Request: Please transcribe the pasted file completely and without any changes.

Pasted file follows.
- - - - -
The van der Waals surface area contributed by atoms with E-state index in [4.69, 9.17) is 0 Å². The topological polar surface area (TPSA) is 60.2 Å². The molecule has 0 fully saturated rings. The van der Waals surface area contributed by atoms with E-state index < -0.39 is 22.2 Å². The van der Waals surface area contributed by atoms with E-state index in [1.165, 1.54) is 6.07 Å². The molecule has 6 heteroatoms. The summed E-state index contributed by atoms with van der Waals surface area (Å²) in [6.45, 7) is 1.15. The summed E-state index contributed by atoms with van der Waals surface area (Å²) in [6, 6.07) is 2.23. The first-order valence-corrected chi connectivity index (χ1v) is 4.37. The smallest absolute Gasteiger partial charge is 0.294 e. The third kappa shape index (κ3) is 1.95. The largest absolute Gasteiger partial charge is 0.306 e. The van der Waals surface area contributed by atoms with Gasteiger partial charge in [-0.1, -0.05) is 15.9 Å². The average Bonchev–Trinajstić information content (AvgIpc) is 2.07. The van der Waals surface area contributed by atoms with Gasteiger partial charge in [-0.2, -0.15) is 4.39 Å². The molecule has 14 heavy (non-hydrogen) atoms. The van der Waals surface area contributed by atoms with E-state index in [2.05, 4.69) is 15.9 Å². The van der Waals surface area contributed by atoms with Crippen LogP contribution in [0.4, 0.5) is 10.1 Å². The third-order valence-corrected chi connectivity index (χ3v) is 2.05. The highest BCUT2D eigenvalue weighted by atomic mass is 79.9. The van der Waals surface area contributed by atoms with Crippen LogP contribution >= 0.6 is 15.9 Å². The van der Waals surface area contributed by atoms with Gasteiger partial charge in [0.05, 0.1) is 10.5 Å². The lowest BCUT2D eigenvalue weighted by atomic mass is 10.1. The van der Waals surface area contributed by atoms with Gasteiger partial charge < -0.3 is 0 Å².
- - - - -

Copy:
The van der Waals surface area contributed by atoms with E-state index in [4.69, 9.17) is 0 Å². The topological polar surface area (TPSA) is 60.2 Å². The molecule has 0 fully saturated rings. The van der Waals surface area contributed by atoms with E-state index < -0.39 is 22.2 Å². The van der Waals surface area contributed by atoms with E-state index in [1.165, 1.54) is 6.07 Å². The molecule has 6 heteroatoms. The summed E-state index contributed by atoms with van der Waals surface area (Å²) in [6.45, 7) is 1.15. The summed E-state index contributed by atoms with van der Waals surface area (Å²) in [6, 6.07) is 2.23. The first-order valence-corrected chi connectivity index (χ1v) is 4.37. The smallest absolute Gasteiger partial charge is 0.294 e. The third kappa shape index (κ3) is 1.95. The largest absolute Gasteiger partial charge is 0.306 e. The van der Waals surface area contributed by atoms with Gasteiger partial charge in [-0.1, -0.05) is 15.9 Å². The average Bonchev–Trinajstić information content (AvgIpc) is 2.07. The van der Waals surface area contributed by atoms with Gasteiger partial charge in [-0.2, -0.15) is 4.39 Å². The molecule has 14 heavy (non-hydrogen) atoms. The van der Waals surface area contributed by atoms with E-state index in [2.05, 4.69) is 15.9 Å². The van der Waals surface area contributed by atoms with Crippen LogP contribution in [0.4, 0.5) is 10.1 Å². The third-order valence-corrected chi connectivity index (χ3v) is 2.05. The highest BCUT2D eigenvalue weighted by atomic mass is 79.9. The van der Waals surface area contributed by atoms with Crippen LogP contribution >= 0.6 is 15.9 Å². The van der Waals surface area contributed by atoms with Gasteiger partial charge in [0.05, 0.1) is 10.5 Å². The lowest BCUT2D eigenvalue weighted by atomic mass is 10.1. The van der Waals surface area contributed by atoms with Gasteiger partial charge < -0.3 is 0 Å².